A good beginning is half done. If this old saying is anything to go by, then the four nations who participated in the Four Nations Cup that concluded yesterday in Saudi Arabia – namely Pakistan, Comoros, Mauritius and the hosts – are on track, after showcasing their progress in their first international appearance of 2023.
The tournament, staged at Khobar in the Kingdom of Saudi Arabia from 11 to 19 January ended with the hosts winning the title with two wins and a draw. Pakistan finished as runners-up with a win and a draw, while both Comoros and Mauritius also registered a victory apiece.
Hopeful return of Pakistan
The women’s game has a relatively short history in the South Asian country with their national team formed in 2010. After years of rapid development, an eight-year hiatus saw progress stall. Since June 2022, however, the women’s game has been re-ignited across the country. The PFF wasted no time in re-organising their national team, sending them to last September’s SAFF Women’s Championship before they traveled to Saudi Arabia at the start of this year. For Head Coach Adeel Rizki, their impressive showings upon a return to international football came as a timely boost.
“Our idea is to compete in every competition available to us, through which we can give our players global exposure,” he told FIFA.com. “We want to involve young players in order for us to develop a team for the future. Most importantly we are focusing on building a team identity and a playing style. This is a process which takes time. We are confident that we are on the right track.”
Furthermore, there is more good news with Pakistan’s first-ever women’s national league in the making, courtesy of FIFA’s support. “[Before] there was only the national women’s championship which was held for a very short period once a year,” Rizki continued. “Now we are working closely with FIFA to launch the women’s league, which could be the game changer for women’s football in Pakistan.”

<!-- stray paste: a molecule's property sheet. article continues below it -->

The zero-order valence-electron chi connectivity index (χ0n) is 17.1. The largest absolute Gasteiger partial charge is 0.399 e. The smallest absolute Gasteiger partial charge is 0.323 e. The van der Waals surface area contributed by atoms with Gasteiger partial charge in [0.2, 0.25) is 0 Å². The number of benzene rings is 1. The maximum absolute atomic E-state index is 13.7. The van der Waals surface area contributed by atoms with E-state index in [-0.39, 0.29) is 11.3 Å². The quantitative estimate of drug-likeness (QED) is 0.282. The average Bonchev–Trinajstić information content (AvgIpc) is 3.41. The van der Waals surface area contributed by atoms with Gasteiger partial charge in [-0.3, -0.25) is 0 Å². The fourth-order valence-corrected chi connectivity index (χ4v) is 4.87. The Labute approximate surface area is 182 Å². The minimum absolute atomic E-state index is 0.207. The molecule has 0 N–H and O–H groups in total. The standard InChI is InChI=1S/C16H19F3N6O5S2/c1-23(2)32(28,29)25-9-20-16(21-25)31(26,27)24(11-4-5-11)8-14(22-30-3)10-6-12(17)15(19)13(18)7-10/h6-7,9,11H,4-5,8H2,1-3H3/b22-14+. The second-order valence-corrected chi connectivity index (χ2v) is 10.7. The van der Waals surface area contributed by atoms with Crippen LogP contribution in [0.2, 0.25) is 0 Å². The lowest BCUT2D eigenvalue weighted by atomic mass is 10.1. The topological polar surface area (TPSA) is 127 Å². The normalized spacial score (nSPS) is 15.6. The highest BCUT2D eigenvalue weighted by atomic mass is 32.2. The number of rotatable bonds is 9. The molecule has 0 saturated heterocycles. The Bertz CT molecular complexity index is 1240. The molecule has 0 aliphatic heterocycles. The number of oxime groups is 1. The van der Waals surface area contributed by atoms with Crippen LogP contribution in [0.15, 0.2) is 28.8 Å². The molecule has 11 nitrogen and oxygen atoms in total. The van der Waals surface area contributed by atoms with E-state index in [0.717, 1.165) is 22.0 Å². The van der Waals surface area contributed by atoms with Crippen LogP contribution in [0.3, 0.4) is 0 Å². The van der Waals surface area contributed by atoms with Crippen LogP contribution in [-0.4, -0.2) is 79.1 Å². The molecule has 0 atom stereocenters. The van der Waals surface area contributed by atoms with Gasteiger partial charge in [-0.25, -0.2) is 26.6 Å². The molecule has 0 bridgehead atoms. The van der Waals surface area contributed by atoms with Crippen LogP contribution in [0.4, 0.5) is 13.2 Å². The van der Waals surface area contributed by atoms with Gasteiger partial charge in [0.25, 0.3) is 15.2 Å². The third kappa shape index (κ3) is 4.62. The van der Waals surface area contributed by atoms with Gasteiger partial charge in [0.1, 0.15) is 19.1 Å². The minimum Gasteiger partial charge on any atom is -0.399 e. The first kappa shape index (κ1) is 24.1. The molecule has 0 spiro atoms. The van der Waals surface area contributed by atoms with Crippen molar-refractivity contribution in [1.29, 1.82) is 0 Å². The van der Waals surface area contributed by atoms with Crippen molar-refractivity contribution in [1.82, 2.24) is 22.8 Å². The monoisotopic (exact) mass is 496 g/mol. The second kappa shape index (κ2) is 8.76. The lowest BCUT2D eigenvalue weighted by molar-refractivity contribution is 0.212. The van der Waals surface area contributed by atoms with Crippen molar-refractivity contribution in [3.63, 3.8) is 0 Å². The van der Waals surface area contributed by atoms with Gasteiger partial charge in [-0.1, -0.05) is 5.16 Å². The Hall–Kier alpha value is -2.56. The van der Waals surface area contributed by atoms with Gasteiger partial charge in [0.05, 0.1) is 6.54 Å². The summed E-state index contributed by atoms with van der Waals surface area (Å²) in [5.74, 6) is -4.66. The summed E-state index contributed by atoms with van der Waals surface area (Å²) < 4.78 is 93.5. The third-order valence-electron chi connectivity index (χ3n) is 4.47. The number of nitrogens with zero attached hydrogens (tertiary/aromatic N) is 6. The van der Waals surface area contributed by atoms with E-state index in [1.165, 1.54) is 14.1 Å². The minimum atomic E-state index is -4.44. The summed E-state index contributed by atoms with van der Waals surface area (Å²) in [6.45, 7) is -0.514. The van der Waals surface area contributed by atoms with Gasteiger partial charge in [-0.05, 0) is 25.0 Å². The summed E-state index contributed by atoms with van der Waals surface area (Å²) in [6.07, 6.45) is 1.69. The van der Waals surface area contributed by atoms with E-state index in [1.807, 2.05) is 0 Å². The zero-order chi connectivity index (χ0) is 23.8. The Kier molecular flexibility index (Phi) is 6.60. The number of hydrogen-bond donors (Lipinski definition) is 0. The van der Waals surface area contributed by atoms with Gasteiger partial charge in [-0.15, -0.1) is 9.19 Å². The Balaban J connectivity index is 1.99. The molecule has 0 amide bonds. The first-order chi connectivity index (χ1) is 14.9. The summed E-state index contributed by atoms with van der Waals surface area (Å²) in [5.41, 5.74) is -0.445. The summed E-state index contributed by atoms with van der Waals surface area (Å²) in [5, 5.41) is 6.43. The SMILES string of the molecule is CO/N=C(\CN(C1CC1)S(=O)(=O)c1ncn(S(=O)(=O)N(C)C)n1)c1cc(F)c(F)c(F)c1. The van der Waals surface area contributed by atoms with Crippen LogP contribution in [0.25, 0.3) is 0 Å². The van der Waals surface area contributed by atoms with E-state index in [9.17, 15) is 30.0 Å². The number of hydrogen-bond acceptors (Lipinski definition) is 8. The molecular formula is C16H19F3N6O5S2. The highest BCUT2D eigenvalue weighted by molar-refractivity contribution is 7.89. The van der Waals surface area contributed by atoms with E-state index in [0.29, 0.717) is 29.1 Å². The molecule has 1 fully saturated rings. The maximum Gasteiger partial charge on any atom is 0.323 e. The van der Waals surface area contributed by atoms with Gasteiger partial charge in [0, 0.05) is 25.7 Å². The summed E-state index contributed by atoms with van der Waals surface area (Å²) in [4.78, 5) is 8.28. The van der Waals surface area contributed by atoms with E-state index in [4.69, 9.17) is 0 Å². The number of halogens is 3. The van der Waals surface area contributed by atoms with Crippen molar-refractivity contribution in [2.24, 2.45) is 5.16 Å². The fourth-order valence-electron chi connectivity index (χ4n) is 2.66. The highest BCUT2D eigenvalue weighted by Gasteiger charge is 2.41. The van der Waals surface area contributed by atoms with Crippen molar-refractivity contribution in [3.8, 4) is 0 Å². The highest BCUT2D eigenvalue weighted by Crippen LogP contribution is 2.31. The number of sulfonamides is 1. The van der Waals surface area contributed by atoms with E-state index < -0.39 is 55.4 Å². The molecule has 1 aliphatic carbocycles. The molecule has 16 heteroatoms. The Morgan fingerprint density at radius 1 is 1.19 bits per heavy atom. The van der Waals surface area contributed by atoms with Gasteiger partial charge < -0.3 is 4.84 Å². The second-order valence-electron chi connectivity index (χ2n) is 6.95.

With a population of over 242 million, Pakistan is the world’s fifth most populous country. The potential for the women’s game is therefore huge. Malika-e-Noor, Pakistan vice-captain, shared her views with FIFA.com. “Since I started playing football, I have seen a huge difference in the development of women’s sports in Pakistan,” said the 28-year-old defender. “It is not only in football but also in other sports. Talking about football, now we have different clubs and academies working on developing the game at the grassroots levels. “Our recent performances helped restore the place of women’s game in the fans’ hearts. Those who said football had no future before are now standing behind us and supporting us. They are willing to let their daughters, sisters and wives to play the game to represent our country at international level. Our federation is consistently investing in women’s football, and I am really hopeful that one day we will play in an Olympic tournament and at a FIFA Women’s World Cup.”
Fresh dawns for trio
For hosts Saudi Arabia, winning the Four-Nation Cup marked another success under German coach Monika Staab, having prevailed in a three-nation tournament in the Maldives last February. “Saudi Arabia is a football-mad nation, so winning the title is nothing but amazing for the team and the nation alike,” the former midfielder told FIFA.com. “Women’s football in Saudi Arabia is undergoing a unique transformation. In just three years, there are now four regional training centres for 6-17-year-old girls, 25 clubs, 520 registered players, two national teams, over 1,000 coaches with different licenses, and almost 50,000 girls in the schools league. This list is still growing.”
Echoing Staab’s optimism for the future is Comoros Head Coach Choudjay Mahandhi, who also voiced his confidence. “Women’s football has made big progress in Comoros in recent years. We came to participate in this tournament to rub shoulders with these teams. Our players have proved more than capable of competing against rivals at this international level.”
Mauritius Head Coach Kersley Levrai is equally looking to the future with high hopes. “Playing in such international competitions will help our players better understand the areas where they need to improve” he said. “Our performances have reflected the fast development of the women’s game in our country. In recent years, youth leagues as well as more national competitions have been launched and our aim is to increase the number of female players by 10% in Mauritius by 2026,” he concluded.